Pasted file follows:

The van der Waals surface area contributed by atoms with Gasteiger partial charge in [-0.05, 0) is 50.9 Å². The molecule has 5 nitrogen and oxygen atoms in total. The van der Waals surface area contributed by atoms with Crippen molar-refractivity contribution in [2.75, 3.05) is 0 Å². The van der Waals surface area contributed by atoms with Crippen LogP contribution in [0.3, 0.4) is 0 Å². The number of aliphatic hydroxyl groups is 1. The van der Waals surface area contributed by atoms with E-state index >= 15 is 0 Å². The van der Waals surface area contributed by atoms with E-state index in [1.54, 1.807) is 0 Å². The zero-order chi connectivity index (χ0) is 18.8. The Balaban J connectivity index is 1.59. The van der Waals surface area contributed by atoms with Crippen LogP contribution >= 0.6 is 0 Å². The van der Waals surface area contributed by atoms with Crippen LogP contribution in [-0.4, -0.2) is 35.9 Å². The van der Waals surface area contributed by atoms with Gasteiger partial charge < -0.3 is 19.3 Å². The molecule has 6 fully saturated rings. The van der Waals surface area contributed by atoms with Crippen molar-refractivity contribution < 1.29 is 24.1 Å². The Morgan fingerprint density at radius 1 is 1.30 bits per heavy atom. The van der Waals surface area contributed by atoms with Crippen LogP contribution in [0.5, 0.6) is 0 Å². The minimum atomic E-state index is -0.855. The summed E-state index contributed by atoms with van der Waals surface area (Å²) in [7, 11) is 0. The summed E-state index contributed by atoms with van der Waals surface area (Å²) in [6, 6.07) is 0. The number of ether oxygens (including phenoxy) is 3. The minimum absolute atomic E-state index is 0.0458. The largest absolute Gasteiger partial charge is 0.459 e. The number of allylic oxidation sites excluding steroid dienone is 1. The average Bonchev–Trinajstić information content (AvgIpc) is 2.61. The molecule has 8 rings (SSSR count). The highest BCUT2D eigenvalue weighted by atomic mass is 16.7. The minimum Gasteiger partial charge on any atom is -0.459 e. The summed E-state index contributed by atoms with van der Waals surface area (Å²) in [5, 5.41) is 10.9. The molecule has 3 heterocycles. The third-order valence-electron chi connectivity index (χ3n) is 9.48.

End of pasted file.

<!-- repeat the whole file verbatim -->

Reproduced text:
The van der Waals surface area contributed by atoms with Gasteiger partial charge in [-0.05, 0) is 50.9 Å². The molecule has 5 nitrogen and oxygen atoms in total. The van der Waals surface area contributed by atoms with Crippen molar-refractivity contribution in [2.75, 3.05) is 0 Å². The van der Waals surface area contributed by atoms with Crippen LogP contribution in [0.3, 0.4) is 0 Å². The number of aliphatic hydroxyl groups is 1. The van der Waals surface area contributed by atoms with E-state index >= 15 is 0 Å². The van der Waals surface area contributed by atoms with E-state index in [1.54, 1.807) is 0 Å². The zero-order chi connectivity index (χ0) is 18.8. The Balaban J connectivity index is 1.59. The van der Waals surface area contributed by atoms with Crippen LogP contribution >= 0.6 is 0 Å². The van der Waals surface area contributed by atoms with Crippen LogP contribution in [-0.4, -0.2) is 35.9 Å². The van der Waals surface area contributed by atoms with Gasteiger partial charge < -0.3 is 19.3 Å². The molecule has 6 fully saturated rings. The van der Waals surface area contributed by atoms with Crippen molar-refractivity contribution < 1.29 is 24.1 Å². The Morgan fingerprint density at radius 1 is 1.30 bits per heavy atom. The van der Waals surface area contributed by atoms with Crippen LogP contribution in [0.5, 0.6) is 0 Å². The minimum atomic E-state index is -0.855. The summed E-state index contributed by atoms with van der Waals surface area (Å²) in [7, 11) is 0. The summed E-state index contributed by atoms with van der Waals surface area (Å²) in [6, 6.07) is 0. The number of ether oxygens (including phenoxy) is 3. The minimum absolute atomic E-state index is 0.0458. The largest absolute Gasteiger partial charge is 0.459 e. The number of allylic oxidation sites excluding steroid dienone is 1. The average Bonchev–Trinajstić information content (AvgIpc) is 2.61. The molecule has 8 rings (SSSR count). The highest BCUT2D eigenvalue weighted by atomic mass is 16.7. The minimum Gasteiger partial charge on any atom is -0.459 e. The summed E-state index contributed by atoms with van der Waals surface area (Å²) in [5, 5.41) is 10.9. The molecule has 3 heterocycles. The third-order valence-electron chi connectivity index (χ3n) is 9.48.